John Sentamu resigns as Christian Aid chair amid criticism over handling of abuse claims as archbishop of York

Lord John Sentamu is seen in this file photo.
Lord John Sentamu is seen in this file photo. | Reuters/Antony Njuguna

Lord John Sentamu has resigned as chair and Trustee of Christian Aid after being recently criticized over his handling of historic abuse claims while he was archbishop of York. 

A recent review into abuse by the late Rev. Trevor Devamanikkam concluded that Sentamu and other senior Church of England clergy failed to act on disclosures by the former priest's victim.

Sentamu rejected the review's conclusions and said they "demonstrated a lack of necessary understanding regarding the operation of dispersed authority in the Church of England." 

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The review and his response led to the Bishop of Newcastle, Helen-Ann Hartley, ordering him to step back from his role as honorary assistant bishop in the Diocese of Newcastle.

In his resignation letter to Christian Aid trustees, Sentamu said he was concerned that recent events could "become a distraction from the vital work of Christian Aid."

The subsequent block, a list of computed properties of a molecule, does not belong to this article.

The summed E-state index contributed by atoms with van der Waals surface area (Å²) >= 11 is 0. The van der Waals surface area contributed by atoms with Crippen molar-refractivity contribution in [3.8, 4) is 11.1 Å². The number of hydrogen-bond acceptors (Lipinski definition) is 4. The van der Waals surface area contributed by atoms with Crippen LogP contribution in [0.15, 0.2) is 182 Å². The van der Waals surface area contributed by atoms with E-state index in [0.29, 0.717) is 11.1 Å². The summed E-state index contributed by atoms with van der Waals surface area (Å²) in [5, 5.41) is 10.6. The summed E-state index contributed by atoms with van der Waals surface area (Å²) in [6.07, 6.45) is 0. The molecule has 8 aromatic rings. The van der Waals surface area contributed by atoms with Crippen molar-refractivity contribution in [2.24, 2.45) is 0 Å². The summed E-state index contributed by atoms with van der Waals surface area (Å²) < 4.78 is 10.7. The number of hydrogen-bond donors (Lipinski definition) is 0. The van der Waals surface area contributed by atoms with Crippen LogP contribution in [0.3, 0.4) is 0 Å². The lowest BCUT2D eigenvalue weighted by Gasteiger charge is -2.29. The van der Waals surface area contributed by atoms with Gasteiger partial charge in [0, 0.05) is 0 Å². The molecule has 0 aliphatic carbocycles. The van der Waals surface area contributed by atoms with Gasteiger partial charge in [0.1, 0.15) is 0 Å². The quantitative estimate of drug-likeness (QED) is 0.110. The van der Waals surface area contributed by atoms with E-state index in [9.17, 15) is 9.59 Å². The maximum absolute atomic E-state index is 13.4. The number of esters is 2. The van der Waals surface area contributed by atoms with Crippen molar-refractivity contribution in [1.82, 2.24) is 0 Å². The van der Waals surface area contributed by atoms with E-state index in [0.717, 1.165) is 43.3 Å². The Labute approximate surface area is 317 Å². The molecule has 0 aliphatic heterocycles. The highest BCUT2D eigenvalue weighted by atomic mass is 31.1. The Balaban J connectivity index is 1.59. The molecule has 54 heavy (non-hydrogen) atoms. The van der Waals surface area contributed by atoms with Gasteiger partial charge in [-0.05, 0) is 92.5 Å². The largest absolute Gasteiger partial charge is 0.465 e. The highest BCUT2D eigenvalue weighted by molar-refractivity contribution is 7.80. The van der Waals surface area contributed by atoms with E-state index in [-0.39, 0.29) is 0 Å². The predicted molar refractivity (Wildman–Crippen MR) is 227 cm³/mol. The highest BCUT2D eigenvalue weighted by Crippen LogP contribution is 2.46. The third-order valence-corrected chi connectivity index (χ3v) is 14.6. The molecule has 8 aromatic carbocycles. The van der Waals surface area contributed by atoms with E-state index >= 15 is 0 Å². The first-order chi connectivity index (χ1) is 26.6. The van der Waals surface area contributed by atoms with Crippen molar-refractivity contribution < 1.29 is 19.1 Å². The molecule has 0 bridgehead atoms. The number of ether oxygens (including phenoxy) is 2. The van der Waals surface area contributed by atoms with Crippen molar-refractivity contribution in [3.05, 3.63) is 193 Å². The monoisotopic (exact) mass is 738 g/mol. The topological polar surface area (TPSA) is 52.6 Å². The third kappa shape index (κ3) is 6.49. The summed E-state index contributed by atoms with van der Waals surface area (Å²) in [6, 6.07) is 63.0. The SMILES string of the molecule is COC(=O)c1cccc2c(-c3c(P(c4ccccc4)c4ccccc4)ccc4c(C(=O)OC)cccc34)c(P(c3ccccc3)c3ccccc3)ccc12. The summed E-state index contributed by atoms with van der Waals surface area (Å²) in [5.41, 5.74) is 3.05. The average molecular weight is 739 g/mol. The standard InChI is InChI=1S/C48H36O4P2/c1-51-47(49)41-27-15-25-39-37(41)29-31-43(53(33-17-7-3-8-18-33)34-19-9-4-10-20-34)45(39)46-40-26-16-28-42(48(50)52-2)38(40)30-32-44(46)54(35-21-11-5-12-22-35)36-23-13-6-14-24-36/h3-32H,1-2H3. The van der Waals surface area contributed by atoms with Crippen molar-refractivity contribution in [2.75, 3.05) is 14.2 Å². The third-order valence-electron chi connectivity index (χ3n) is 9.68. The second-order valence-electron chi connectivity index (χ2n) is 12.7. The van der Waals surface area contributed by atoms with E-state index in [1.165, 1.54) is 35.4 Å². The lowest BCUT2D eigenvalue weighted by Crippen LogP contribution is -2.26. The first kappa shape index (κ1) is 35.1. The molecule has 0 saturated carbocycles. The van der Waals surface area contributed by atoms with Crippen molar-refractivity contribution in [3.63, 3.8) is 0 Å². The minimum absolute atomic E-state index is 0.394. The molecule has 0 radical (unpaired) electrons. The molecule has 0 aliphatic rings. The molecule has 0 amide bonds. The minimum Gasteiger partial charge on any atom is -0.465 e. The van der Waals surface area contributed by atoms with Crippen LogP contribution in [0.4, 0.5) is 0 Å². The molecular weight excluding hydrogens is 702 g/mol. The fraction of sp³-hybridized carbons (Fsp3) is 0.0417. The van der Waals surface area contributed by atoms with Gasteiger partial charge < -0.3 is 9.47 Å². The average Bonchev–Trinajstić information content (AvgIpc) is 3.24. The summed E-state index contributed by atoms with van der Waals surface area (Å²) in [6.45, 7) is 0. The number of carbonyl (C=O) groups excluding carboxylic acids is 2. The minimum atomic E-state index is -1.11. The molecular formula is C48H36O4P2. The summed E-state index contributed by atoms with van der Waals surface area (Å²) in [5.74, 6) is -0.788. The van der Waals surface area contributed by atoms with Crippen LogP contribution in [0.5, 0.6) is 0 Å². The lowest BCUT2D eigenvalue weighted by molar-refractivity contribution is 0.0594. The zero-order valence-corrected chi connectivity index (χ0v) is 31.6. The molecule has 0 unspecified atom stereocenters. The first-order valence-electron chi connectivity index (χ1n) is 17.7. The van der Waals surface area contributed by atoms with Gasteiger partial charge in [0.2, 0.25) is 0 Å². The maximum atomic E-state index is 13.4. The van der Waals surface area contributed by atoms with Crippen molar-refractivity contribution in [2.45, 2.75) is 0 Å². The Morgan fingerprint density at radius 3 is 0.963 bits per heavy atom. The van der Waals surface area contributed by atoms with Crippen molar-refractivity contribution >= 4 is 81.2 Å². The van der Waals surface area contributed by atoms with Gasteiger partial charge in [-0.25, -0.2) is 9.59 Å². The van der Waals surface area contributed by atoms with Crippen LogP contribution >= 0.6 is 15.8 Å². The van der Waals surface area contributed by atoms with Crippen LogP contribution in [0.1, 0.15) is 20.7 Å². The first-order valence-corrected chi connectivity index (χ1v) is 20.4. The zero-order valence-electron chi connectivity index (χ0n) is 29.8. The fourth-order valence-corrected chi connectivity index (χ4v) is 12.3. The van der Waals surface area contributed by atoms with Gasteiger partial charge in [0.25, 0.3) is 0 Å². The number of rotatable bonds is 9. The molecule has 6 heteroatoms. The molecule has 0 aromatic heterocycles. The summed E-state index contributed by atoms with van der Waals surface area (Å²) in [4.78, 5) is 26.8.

Sentamu has been chair of Christian Aid since November 2021, a position he took up after retiring as archbishop of York.

Vice-Chair Maggie Swinson has been appointed interim chair until a new appointment can be made.

Patrick Watt, chief executive of Christian Aid, said: "We are very grateful for the 18 months of faithful and energetic leadership that Sentamu has given to Christian Aid. Given recent events, we understand the reasons for his resignation.

"During his tenure, Sentamu gave generously of his time, as he steered the organization through a change of chief executive, and a review of its strategy. He has played a critical role in our campaigning on climate justice, and on a just peace for Ukraine, and has brought Christian Aid's work to the attention of new audiences.

"Sentamu recently visited Sierra Leone where he saw first-hand the work of Christian Aid's partners and met with government and religious leaders to discuss our programs to strengthen women's political participation, support livelihoods, and promote community peacebuilding. His visit reinforced our relationships in the country, and inspired staff and partners."

Originally published at Christian Today 

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